You’ve already read here about the importance of discussing death and dying, and why in Massachusetts you must have the document, and then have the conversation, so you know that having a health care proxy is important. If you do not have one, please contact me or any one of our estate planning attorneys to set up a conference call or a videoconference to discuss your estate plan.
If you have your estate plan in order, this is a good time to make sure that you have copies of your health care proxy, living will and HIPAA authorization available. As we are all hearing, hospitals are overwhelmed and only patients are being allowed into the hospital in the vast majority of cases, so you can not rely upon someone else to have these documents. There are some steps we can each take today to make it most likely that our health care agent will be able to make our decisions. In all cases, if your health care documents do not contain the contact information for your health care agents, please use a post it note to add that information to physical copies.
- Call your primary care physician’s office to see if you can email your health care documents to be entered into their system;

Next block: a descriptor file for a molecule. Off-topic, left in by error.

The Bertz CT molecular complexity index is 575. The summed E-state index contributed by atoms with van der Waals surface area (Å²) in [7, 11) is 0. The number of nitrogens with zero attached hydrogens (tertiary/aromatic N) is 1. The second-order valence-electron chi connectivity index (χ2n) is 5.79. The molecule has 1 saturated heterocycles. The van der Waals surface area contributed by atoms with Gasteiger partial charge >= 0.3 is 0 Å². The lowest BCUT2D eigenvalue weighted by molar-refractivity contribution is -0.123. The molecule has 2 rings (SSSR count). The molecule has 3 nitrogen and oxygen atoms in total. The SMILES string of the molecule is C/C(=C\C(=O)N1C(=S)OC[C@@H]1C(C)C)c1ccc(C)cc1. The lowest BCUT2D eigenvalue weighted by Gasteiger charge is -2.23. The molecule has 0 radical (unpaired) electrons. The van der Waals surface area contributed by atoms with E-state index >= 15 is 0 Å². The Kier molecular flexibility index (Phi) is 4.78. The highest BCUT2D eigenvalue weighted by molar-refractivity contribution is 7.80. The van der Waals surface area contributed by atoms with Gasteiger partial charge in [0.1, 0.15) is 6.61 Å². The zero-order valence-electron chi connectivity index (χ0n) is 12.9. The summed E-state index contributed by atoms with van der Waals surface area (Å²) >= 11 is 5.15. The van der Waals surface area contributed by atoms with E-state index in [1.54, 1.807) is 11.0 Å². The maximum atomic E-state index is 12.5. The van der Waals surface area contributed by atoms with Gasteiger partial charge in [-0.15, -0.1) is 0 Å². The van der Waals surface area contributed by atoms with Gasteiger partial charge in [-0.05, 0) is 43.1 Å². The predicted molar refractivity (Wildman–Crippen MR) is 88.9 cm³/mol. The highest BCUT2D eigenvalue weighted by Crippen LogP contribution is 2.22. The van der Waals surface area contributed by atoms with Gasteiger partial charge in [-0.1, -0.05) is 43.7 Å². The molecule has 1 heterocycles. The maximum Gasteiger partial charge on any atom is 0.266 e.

- Add a shortcut on the front page of your phone to an electronic version of your executed health care documents;
- Place a copy of your executed health care documents in your glove compartment if you have one;
- Make sure that each health care agent has a copy of your executed health care documents; and
- Print out multiple extra copies of your executed health care documents and keep them with you if you do go to the hospital.
If you have questions about estate planning, probate, trusts, and tax matters, please contact one of Conn Kavanaugh’s experienced estate planning lawyers.
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